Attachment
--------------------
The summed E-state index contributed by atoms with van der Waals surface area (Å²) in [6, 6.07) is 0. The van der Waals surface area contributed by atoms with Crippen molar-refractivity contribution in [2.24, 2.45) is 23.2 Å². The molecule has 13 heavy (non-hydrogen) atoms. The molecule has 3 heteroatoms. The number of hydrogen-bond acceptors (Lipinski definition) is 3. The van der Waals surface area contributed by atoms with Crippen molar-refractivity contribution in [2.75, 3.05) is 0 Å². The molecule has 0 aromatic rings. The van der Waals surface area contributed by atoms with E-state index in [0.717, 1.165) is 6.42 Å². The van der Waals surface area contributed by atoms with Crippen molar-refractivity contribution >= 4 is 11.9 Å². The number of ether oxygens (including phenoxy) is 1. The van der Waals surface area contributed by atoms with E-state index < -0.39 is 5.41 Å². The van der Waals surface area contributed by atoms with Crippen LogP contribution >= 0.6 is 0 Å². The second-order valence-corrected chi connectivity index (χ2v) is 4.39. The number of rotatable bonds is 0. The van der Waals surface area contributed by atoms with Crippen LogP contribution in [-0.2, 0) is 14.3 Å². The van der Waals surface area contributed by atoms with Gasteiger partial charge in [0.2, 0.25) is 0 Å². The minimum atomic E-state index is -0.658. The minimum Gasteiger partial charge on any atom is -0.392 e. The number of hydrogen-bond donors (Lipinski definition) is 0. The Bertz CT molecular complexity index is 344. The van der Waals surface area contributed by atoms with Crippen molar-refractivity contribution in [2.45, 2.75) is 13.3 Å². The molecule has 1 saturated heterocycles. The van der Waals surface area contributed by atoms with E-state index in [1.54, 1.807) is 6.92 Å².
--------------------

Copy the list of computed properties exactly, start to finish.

The summed E-state index contributed by atoms with van der Waals surface area (Å²) in [6, 6.07) is 0. The van der Waals surface area contributed by atoms with Crippen molar-refractivity contribution in [2.24, 2.45) is 23.2 Å². The molecule has 13 heavy (non-hydrogen) atoms. The molecule has 3 heteroatoms. The number of hydrogen-bond acceptors (Lipinski definition) is 3. The van der Waals surface area contributed by atoms with Crippen molar-refractivity contribution in [2.75, 3.05) is 0 Å². The molecule has 0 aromatic rings. The van der Waals surface area contributed by atoms with E-state index in [0.717, 1.165) is 6.42 Å². The van der Waals surface area contributed by atoms with Crippen molar-refractivity contribution >= 4 is 11.9 Å². The number of ether oxygens (including phenoxy) is 1. The van der Waals surface area contributed by atoms with E-state index < -0.39 is 5.41 Å². The van der Waals surface area contributed by atoms with Crippen LogP contribution >= 0.6 is 0 Å². The second-order valence-corrected chi connectivity index (χ2v) is 4.39. The number of rotatable bonds is 0. The van der Waals surface area contributed by atoms with Crippen LogP contribution in [-0.2, 0) is 14.3 Å². The van der Waals surface area contributed by atoms with Gasteiger partial charge in [0.2, 0.25) is 0 Å². The minimum atomic E-state index is -0.658. The minimum Gasteiger partial charge on any atom is -0.392 e. The number of hydrogen-bond donors (Lipinski definition) is 0. The Bertz CT molecular complexity index is 344. The van der Waals surface area contributed by atoms with Crippen molar-refractivity contribution in [2.45, 2.75) is 13.3 Å². The molecule has 1 saturated heterocycles. The van der Waals surface area contributed by atoms with E-state index in [1.54, 1.807) is 6.92 Å².